The poster began with the words “Household chores / are such a bore!” (Zhun 17). Further, Li Shuangshuang explained that the duties about the house distracted women from the noble purposes of the Great Leap: “If we’re stuck home to cook all day, / how can Great Leap plans get underway?” (Zhun 17). The poster drew much attention from the public. Not only ordinary villagers read it but even the secretary of the township party committee, Luo Shulin, got interested in the person who had written it.
In that situation, two more indications of females’ oppressed state became noticed. The first case was when Uncle Leap, the Commune’s Old Party Secretary, could not identify the woman’s name: “These young women nowadays, I just can’t keep track of them all” (Zhun 17-18). The second example of inequality was when Li’s husband, Sun Xiwang, was asked about the poster. He did not want to admit that it was his wife’s handwriting. He was afraid to admit that (Zhun 20). Such behavior testifies that women were not allowed to express their opinions freely, and Xiwang was worried that he might undergo some punishment for his wife’s open-mindedness.
The Reflection of Community Spirit in “A Brief Biography of Li Shuangshuang”
During the Great Leap, rural women were mobilized by the Communist Party to replace men in agricultural activities (Hairong 579-580). Meanwhile, the men were sent to work on mining, irrigation, and other projects (Manning 574). As a part of such mobilization, women initiated building and maintaining canteens to save time on cooking at home (Manning 574). In Zhun’s story, the main character also paid efforts to arrange the functioning of a canteen in her village (Zhun 28-35).
All women in the village took part in the arrangements. It was admitted that setting up the canteen was “for the benefit of all commune members” (Zhun 34). Li Shuangshuang repeatedly emphasized the importance of working together as a team and helping the country to reach the most prosperous outcomes of the industrialization.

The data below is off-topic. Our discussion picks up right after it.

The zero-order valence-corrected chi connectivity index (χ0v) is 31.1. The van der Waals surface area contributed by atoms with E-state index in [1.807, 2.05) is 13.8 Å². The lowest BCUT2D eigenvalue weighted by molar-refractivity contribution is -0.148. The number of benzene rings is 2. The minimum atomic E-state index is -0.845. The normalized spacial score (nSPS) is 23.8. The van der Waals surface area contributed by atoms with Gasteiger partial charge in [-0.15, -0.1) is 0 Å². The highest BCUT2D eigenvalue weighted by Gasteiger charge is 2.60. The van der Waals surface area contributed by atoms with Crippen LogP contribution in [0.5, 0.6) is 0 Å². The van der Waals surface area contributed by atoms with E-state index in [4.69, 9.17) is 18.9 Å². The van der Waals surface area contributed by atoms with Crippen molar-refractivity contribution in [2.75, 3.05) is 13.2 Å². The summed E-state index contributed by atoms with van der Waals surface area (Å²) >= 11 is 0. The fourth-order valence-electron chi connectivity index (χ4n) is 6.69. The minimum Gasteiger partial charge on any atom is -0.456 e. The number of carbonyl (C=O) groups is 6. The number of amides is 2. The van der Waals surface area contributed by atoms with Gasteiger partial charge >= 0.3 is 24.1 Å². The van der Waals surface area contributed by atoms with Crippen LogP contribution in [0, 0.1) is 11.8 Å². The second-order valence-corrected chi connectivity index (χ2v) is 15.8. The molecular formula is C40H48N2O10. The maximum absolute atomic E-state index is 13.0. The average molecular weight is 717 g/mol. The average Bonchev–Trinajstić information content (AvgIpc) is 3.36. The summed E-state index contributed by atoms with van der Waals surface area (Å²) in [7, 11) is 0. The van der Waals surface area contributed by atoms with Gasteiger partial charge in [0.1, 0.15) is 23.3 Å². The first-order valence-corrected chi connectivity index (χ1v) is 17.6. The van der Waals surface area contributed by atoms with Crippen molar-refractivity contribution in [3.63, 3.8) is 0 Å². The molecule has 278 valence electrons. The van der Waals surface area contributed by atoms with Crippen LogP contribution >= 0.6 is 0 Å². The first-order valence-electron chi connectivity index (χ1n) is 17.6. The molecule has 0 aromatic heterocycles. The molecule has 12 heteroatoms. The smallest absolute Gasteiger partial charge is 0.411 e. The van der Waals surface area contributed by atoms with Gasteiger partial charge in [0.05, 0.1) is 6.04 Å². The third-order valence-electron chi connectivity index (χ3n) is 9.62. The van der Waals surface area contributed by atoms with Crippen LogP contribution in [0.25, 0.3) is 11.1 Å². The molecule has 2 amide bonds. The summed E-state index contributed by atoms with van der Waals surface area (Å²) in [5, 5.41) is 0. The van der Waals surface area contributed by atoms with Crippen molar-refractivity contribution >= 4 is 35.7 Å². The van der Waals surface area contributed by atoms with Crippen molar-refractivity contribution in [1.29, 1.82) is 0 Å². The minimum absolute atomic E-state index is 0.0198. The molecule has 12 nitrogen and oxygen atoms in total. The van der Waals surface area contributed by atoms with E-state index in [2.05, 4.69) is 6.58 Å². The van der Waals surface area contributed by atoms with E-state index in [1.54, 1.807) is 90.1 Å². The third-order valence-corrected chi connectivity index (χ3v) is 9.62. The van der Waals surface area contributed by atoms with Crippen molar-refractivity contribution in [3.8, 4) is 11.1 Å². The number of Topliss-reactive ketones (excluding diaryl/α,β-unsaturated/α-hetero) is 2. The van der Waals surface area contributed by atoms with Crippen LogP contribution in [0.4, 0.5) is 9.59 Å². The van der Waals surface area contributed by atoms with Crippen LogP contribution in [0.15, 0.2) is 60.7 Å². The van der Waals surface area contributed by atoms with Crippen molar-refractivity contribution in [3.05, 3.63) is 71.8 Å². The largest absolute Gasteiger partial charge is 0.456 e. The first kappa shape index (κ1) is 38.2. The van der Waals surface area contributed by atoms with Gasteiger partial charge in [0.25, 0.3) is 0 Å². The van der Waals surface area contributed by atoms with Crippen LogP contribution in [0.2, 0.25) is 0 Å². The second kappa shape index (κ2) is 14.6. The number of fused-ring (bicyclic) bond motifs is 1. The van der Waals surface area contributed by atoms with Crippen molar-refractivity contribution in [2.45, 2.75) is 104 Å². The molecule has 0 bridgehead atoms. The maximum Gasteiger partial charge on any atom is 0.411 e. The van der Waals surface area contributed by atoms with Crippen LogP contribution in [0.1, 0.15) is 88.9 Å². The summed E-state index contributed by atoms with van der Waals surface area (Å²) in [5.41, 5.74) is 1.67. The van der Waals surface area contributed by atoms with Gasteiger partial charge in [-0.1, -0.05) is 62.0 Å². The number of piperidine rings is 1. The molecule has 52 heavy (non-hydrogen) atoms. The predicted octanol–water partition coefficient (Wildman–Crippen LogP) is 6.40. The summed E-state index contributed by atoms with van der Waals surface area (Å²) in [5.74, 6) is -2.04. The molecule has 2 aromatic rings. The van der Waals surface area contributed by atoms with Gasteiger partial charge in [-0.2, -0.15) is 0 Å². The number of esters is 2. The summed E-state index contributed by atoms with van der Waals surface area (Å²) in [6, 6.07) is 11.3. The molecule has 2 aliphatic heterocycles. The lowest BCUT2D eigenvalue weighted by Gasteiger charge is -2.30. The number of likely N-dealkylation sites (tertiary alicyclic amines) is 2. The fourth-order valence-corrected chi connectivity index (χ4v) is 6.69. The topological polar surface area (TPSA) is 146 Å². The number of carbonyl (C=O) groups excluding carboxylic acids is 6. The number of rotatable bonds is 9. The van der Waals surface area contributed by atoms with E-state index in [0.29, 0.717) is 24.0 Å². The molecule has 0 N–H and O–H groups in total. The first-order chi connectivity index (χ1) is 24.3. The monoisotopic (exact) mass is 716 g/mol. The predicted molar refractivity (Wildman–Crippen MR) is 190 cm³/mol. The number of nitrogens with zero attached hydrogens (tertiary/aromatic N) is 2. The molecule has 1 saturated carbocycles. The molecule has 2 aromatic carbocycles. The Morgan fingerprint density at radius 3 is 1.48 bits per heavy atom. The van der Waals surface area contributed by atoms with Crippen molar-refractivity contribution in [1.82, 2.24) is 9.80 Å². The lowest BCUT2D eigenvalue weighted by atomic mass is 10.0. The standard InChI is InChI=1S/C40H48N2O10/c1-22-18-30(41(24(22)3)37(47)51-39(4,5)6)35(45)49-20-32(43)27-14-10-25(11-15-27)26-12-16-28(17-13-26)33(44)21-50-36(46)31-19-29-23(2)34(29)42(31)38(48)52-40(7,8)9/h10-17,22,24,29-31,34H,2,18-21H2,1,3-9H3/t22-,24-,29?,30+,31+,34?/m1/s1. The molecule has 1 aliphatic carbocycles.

Even her husband, who was afraid to acknowledge her authorship of the poster at the beginning of the story, gradually realized what a prominent person in the village his wife was and how she inspired others to unite their efforts. When somebody tried to confront Li Shuangshuang later, Sun Xiwang resolutely told them that they had no right to offend such an outstanding woman and a member of the community (Zhun 56). Her efforts to make her village a better place and unite the women to create a better future for themselves, their families, and the whole country could not remain unnoticed by anyone.
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The outcomes of the Great Leap Forward in China were tragic and rather far from what had been expected. As a result of the ineffective planning of the campaign, there was a famine in which millions of people died (Bianco 85-88). Mao Zedong planned to overtake the US and the Soviet Union, but he failed to reach those goals (Callahan 984). However, people living in those times ardently believed in those plans and needed encouragement to participate in changes that were happening in the country.
In such conditions, Zhun’s “A Brief Biography of Li Shuangshuang” was a great source of inspiration and propaganda of the ideas asserted by the Communist Party of China. The main character of the story, Li Shuangshuang, symbolized a woman-patriot who saw productive activity on the terms equal with males as the only possible way of supporting her nation. Li Shuangshuang was energetic, enthusiastic, and public-spirited. She was the symbol of emancipation and gender equality and a role model for millions of women in China.
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Callahan, William A. “History, Tradition and the China Dream: Socialist Modernization in the World of Great Harmony.” Journal of Contemporary China, vol. 24, no. 96, 2015, pp. 983-1001.
Hairong, Yan. “Spectralization of the Rural: Reinterpreting the Labor Mobility of Rural Women in Post-Mao China.” American Ethnologist, vol. 30, no. 4, 2003, pp. 578-596.
Li, Yuhui. “Women ’s Movement and Change of Women’s Status in China.” Journal of International Women’s Studies, vol. 1, no. 1, 2000, pp. 30-40.
Manning, Kimberley Ens. “Making a Great Leap Forward? The Politics of Women’s Liberation in Maoist China.” Gender and History, vol.18, no.3, 2006, pp. 574-593.
Tang, Xiaobing. “Rural Women and Social Change in New China Cinema: From Li Shuangshuang to Ermo.” Positions, vol. 11, no. 3, 2003, pp. 647-674.